• Tangara: When my brother killed himself, I got his iPod – there is something genuinely…odd about a device being able to tell you exactly what the last songs someone listened to before they topped themselves are, let me tell you – but it bricked itself years ago and I’ve been mp3less ever since. I am sorely tempted, though, by the Tangara, a fully-funded project (which still has about a month to go) which will later this year ship an MP3 player which, basically, is like the original iPod but with a bunch of quality of life updates, It features the gorgeous scrollwheel – still one of my favourite interfaces ever (what, you mean you don’t have ‘favourite interfaces’? weirdos) – it’s open source, and highly-moddable, meaning you should be able to keep it going pretty much forever by swapping out the battery when it carks it. It’s not the prettiest device in the world, fine, but the sense of nostalgia this stoked in me was such that I can overlook the shonky aesthetics.
  • The Album Cover Bank: ALL OF THE NIGERIAN ALBUM COVERS, EVER! This is a wonderful repository of design and musical/cultural history – from the blurb, “Cover Bank is a digital archive of 5300+ Nigerian album covers from 1950 to date. It provides a unique view into the evolution of Nigerian music. At its core, the archive is a research project that hopes to establish the history of Nigerian graphic design. Through this website, we hope to highlight cover artists as important cultural producers. Cover Bank is also a platform for design and storytelling inspiration. Our goal is to become a valuable tool for artists, enthusiasts, educators and researchers of all kind. The archived is built and maintained by wuruwuru, a collective for independent creators in Lagos.” Even better, all the albums (or at least all the ones I’ve clicked on) link to Spotify, so you can listen to any whose aesthetic takes your fancy (I was so taken by the artist name ‘Lifesize Teddy’, for example, that I am listening to them right now – it’s pretty good!).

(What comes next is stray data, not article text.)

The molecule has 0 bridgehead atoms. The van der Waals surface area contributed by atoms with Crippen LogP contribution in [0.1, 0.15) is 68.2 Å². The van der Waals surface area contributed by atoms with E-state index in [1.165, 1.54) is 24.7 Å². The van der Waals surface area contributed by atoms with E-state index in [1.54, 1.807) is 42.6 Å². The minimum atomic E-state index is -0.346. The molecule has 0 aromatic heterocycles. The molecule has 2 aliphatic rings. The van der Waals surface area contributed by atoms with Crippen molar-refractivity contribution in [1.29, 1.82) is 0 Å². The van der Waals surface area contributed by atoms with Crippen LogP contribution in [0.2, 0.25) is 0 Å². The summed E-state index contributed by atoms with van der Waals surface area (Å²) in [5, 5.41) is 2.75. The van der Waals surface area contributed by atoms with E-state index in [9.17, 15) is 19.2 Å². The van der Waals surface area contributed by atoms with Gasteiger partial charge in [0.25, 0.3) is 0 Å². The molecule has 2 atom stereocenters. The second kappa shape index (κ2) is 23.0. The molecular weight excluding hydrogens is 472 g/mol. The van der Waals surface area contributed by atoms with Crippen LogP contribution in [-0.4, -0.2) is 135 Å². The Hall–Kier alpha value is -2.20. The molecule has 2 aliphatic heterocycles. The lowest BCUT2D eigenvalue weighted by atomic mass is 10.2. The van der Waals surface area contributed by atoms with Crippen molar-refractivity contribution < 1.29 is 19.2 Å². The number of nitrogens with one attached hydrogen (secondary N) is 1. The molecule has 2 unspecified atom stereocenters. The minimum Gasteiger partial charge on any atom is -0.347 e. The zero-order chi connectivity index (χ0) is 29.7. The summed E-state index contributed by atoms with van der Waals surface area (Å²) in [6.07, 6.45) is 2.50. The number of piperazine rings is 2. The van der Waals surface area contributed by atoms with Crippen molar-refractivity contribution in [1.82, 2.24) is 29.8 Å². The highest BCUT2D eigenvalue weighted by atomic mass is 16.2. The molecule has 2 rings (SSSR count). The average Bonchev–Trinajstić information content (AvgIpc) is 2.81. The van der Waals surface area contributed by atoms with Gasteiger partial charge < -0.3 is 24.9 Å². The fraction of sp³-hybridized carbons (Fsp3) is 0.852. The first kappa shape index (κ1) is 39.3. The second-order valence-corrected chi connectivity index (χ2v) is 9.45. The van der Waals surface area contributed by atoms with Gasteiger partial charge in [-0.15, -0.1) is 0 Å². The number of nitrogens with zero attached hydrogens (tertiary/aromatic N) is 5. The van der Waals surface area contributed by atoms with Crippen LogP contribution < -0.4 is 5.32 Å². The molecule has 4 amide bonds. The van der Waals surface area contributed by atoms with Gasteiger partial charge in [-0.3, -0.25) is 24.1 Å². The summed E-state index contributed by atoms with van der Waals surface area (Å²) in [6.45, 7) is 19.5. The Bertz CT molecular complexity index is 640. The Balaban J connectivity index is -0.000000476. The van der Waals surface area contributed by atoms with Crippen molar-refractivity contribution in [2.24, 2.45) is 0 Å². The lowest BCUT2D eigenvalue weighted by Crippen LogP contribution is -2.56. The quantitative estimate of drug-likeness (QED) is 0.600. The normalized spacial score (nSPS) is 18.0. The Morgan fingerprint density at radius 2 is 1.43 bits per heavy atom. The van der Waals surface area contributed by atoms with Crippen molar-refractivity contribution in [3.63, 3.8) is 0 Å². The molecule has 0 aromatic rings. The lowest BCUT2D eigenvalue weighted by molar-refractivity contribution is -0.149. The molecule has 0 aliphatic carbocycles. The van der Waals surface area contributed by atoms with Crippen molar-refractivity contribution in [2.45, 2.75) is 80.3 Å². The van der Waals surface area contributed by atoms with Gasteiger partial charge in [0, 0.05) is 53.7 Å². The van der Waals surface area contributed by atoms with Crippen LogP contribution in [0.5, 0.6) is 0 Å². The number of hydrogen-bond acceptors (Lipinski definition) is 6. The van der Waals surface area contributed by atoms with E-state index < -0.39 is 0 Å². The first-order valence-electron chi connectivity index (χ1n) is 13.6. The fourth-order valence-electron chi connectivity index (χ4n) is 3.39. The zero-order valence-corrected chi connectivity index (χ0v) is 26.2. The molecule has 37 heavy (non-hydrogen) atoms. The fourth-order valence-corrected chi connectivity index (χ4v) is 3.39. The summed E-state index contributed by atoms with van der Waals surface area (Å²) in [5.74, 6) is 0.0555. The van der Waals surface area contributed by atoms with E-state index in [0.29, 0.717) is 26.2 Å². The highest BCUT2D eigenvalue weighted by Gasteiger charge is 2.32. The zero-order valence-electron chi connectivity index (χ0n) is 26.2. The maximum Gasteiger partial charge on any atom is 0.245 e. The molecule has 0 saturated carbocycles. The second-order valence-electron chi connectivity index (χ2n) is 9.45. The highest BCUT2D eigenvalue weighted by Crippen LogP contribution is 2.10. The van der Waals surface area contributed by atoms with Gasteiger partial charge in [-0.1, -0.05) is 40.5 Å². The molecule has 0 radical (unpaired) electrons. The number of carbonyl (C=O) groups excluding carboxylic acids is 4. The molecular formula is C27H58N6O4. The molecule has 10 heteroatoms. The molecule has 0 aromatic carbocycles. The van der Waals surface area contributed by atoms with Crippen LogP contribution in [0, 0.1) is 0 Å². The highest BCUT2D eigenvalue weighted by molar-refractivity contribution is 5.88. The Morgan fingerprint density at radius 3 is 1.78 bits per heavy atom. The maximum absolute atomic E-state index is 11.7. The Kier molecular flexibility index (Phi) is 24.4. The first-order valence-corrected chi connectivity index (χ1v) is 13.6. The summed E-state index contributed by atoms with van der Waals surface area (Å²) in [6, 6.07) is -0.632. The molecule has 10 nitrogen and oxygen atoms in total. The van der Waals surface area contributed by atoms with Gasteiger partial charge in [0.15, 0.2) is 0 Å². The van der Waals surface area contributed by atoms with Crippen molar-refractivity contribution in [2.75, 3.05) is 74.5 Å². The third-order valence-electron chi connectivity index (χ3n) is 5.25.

• Sabio: I can’t vouch for how good this actually is – and, personally-speaking, I would trust any ‘AI powered fitness coach’ about as far as I could throw an actual, IRL fitness coach (to be clear – that is no distance at all) – but I think there’s the kernel of a clever idea in here. Sabio basically lets you hook your Strava data up to some sort of ‘AI’ (no clues on whose tech this is using, but let’s assume it’s GPT-3.5-level), which will then give you personalised fitness recommendations and the like based on what the app tells it – so, in theory, it will adjust your regime based on the sort of workload you’re putting yourself through already and adapt based on your performance. I have…doubts about the efficacy and value of this stuff, but it’s an nice example of the ‘pipes’ theory of AI utility (er, that’s something I just made up, to be clear, rather than an actual theory) whereby it’s often more useful to think of ‘what data sources can I give to The Machine and what might it be able to do with them?’ rather than just thinking about prompts, etc.